Nato countries are being careful not to do anything that Russia could claim is an act of war. Just look at the reluctance from the US to provide Ukraine with Polish fighter jets. Yet Britain and other Nato members are involved in a huge effort to break Vladimir Putin’s war machine through supplying Ukraine with weapons and imposing financial pressure on Moscow. Russia, a G20 country, has been severed from the world economy. It has now surpassed Iran as the most sanctioned country on Earth and it is beginning to occupy a similar economic position.
The speed with which Russia has been hit by these economic measures has been a display of the West’s financial power. Yet western politicians now have to rally their publics to accept the cost of the sanctions. If these measures are to act as an effective form of deterrence in the future, then the free world will have to show that it is prepared to endure the economic pain that goes with them. Robert Jenrick, the 40-year-old former secretary of state for housing, this week warned voters that this could be ‘the most difficult economic year that we’ve seen in our lifetime’.
Even before the war began, energy prices were rising – a result of a lack of investment in the sector combined with the consequences of turning the world economy on and off again during the Covid pandemic. But sanctions and the possibility of either Russia imposing an oil and gas embargo, or an embargo being imposed by the West (the sanctions are currently designed to exempt oil and gas), have sent prices soaring.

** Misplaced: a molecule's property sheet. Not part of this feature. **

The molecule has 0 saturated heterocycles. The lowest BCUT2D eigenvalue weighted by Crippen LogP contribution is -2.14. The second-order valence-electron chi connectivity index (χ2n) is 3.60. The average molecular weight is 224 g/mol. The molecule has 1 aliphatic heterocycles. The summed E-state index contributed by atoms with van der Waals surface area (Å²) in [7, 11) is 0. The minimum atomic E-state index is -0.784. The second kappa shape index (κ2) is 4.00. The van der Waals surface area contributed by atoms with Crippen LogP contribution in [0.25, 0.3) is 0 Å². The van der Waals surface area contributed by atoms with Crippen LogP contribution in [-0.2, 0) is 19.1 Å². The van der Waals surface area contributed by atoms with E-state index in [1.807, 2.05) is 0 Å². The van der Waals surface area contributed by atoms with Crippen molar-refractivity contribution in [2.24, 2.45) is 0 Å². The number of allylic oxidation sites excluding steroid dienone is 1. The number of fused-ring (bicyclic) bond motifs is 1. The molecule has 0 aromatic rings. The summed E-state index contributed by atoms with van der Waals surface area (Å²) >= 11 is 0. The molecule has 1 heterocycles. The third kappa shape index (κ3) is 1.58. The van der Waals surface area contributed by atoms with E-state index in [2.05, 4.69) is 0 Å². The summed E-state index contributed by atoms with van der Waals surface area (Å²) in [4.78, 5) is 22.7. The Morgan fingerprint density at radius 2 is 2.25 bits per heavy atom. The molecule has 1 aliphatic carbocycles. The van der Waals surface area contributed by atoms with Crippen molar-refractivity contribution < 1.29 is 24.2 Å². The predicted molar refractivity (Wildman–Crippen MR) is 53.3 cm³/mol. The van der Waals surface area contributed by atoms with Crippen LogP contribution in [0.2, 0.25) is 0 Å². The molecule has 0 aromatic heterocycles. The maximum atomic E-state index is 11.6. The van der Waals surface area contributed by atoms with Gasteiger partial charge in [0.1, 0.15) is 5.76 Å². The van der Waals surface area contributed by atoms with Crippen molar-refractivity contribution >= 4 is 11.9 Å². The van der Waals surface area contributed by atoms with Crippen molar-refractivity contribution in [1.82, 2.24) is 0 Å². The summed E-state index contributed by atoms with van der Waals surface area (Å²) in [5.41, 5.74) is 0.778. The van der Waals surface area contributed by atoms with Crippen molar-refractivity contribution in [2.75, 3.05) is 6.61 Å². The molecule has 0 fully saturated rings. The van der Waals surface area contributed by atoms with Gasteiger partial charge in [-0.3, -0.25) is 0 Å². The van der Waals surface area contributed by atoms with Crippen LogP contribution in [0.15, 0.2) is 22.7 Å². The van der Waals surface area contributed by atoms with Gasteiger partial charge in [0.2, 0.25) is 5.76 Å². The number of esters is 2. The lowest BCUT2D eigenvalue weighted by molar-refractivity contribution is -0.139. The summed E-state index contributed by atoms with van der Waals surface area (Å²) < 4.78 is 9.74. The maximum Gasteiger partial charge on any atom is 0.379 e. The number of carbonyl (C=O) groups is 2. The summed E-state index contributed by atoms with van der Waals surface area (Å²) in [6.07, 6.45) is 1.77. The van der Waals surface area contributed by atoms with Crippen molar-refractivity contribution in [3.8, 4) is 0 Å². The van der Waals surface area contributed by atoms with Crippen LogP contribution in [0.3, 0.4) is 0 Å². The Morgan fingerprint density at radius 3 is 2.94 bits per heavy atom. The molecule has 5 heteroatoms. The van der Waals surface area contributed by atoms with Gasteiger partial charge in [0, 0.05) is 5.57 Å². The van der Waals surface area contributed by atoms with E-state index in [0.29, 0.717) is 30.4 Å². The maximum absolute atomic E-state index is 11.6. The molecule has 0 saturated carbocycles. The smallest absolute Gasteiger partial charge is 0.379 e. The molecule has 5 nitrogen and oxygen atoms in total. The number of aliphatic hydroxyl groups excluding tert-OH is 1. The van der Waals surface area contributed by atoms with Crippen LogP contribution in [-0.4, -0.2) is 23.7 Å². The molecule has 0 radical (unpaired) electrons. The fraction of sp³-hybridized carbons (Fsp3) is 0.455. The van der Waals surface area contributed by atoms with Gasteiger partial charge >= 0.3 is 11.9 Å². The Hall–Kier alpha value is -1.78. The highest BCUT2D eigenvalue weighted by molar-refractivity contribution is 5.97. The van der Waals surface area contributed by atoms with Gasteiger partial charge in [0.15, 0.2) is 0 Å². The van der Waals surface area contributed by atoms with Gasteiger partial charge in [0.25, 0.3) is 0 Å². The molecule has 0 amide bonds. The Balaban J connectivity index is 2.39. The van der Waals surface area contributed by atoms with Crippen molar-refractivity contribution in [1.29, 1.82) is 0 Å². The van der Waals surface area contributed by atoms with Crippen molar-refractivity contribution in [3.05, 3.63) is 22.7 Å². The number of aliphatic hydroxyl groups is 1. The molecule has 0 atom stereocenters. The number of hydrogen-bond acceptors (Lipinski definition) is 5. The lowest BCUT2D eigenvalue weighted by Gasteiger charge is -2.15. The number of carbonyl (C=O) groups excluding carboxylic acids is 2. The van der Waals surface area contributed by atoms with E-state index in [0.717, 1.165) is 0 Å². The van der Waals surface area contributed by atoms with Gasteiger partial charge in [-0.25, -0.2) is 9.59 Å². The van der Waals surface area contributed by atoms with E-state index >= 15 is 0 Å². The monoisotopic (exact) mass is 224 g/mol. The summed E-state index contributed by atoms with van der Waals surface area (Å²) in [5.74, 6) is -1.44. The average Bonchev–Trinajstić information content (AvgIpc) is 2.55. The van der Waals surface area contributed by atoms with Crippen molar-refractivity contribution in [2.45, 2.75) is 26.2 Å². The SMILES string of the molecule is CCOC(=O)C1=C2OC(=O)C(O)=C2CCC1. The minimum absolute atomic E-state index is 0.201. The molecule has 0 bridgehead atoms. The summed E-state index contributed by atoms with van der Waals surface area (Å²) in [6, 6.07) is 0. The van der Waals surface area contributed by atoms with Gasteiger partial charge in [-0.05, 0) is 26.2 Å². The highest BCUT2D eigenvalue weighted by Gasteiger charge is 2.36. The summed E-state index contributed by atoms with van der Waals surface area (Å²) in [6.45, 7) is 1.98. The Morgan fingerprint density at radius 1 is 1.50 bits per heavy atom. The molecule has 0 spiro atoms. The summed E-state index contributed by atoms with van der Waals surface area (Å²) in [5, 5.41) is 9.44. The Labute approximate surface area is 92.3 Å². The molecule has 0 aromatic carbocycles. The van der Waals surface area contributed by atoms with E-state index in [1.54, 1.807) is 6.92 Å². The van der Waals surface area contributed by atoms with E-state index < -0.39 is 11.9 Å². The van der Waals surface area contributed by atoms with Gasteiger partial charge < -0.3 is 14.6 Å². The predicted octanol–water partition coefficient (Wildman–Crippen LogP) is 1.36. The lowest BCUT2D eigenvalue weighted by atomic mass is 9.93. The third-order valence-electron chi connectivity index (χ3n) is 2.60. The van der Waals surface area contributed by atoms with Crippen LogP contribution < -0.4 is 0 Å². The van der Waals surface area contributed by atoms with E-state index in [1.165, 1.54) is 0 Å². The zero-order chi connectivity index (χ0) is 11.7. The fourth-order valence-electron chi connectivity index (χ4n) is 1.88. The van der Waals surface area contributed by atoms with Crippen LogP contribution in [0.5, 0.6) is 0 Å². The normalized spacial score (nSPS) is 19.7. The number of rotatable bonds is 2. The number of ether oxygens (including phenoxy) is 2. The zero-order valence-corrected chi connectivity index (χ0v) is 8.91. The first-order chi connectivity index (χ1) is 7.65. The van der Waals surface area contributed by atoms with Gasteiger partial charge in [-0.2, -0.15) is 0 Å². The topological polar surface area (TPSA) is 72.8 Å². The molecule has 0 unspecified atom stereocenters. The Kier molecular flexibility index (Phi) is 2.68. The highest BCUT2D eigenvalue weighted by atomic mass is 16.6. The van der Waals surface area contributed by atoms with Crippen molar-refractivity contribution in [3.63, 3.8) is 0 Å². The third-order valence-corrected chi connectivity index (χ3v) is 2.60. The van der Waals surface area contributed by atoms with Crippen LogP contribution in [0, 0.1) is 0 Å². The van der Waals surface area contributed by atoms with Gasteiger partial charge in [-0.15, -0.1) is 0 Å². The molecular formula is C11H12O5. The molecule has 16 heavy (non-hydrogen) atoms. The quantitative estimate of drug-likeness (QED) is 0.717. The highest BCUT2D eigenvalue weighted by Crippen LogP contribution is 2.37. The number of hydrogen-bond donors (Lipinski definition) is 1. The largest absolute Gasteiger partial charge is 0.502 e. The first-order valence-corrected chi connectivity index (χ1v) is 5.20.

Energy providers are already warning that the cap on domestic bills may rise to £3,000 come October. It is hard to see how so large an increase would not lead to a recession given the squeeze it would exert on household budgets. £3,000 might even prove to be an underestimate. Based on the movement in markets this week, the cap could go as high as £4,500, which would be a £75 billion hit to households. Some in government think that the markets will calm in time and that moving to three-monthly price caps could limit how long this squeeze goes on for. But the reality is, as one senior figure in government puts it, bills are ‘not going to fall anytime soon’.
Boris Johnson has mentioned price increases in recent speeches, but he needs to talk to the public directly about this issue to spell out just how much the rise in energy prices could cost them and why voters should be prepared to endure this pain. He must set out why, in the long term, it will be cheaper to halt Putin now. It is better to take the immediate economic hit rather than let Russia destroy Europe’s security architecture, which would ultimately lead to more violence and less prosperity.